Ice in the bird bath quickly yields—more resurrection than winter here. Snow’s unknowable except in memory and old photographs stored in the attic, where a scurry of squirrels wreak more clamor and damage than freezing storm. Tonight’s forecast: lows below 40, cloudy with a chance of iguanas. Born in the Midwest, lover of blizzards and blue-lipped months, I’ve yearned for this temperature drop on the cusp of worthiness—an excuse to unlatch the flue, woo stubborn wood to flame. I park on the marble hearth, force-feed the underbelly of the grate with yesterday’s news crushed round as yarn balls, match-torched, fickle. Roar dims to sizzle, ‘til a knot on the top log catches like a candle burning, reliable fire for hours of dreaming, reading logs like clouds. Outside, iguanas fall from trees, cold-blooded, belly-up. Presumed dead, soon they surprise, rise again with the sun’s warm hand.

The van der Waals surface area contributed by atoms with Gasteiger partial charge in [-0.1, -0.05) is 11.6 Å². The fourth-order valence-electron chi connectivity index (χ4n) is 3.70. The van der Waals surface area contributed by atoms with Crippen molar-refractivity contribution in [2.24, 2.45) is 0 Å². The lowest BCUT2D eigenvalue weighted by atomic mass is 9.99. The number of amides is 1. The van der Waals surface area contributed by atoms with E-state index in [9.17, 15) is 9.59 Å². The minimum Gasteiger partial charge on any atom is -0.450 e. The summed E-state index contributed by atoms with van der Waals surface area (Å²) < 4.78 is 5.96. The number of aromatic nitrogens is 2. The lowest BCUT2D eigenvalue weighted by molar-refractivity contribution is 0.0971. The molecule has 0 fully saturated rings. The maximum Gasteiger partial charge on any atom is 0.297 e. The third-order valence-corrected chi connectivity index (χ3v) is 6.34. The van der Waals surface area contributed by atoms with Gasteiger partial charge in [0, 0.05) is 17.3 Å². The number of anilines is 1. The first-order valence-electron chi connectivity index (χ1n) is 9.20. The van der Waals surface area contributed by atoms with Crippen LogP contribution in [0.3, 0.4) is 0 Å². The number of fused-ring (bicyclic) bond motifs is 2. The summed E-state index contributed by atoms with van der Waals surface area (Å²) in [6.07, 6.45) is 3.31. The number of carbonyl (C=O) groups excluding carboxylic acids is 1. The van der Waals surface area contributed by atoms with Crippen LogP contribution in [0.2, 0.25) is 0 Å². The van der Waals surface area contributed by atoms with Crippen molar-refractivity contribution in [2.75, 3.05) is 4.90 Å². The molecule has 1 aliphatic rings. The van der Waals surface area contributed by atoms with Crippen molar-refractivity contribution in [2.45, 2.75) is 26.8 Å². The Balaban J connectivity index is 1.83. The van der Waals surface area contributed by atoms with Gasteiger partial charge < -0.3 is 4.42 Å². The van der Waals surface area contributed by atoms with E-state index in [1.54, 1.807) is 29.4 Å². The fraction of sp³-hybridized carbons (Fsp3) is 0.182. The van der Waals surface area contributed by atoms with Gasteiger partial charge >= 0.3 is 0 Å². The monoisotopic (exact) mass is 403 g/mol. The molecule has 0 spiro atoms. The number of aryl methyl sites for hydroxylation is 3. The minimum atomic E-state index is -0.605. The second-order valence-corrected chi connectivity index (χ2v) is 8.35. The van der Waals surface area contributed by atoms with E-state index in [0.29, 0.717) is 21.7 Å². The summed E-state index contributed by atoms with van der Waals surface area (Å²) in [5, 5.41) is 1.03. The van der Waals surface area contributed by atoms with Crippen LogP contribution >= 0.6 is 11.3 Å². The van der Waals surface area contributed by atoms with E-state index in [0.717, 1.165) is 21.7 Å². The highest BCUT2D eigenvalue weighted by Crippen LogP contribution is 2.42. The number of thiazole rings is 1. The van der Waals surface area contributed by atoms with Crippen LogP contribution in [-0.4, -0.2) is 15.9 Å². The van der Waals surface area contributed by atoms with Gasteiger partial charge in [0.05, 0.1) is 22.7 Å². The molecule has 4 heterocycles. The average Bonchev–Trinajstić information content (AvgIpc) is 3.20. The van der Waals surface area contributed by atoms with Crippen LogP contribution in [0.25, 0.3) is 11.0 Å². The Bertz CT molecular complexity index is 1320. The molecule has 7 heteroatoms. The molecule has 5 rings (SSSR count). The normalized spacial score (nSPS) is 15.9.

Robbie Curry is a former journalist. Her poems have been published in Chicago Quarterly Review, Bacopa Literary Journal, Litbreak Magazine and Harpy Hybrid Review. She won first place in the ghazal category from the Florida State Poet's Association, and was awarded a $5,000 artist's grant from the State of Florida.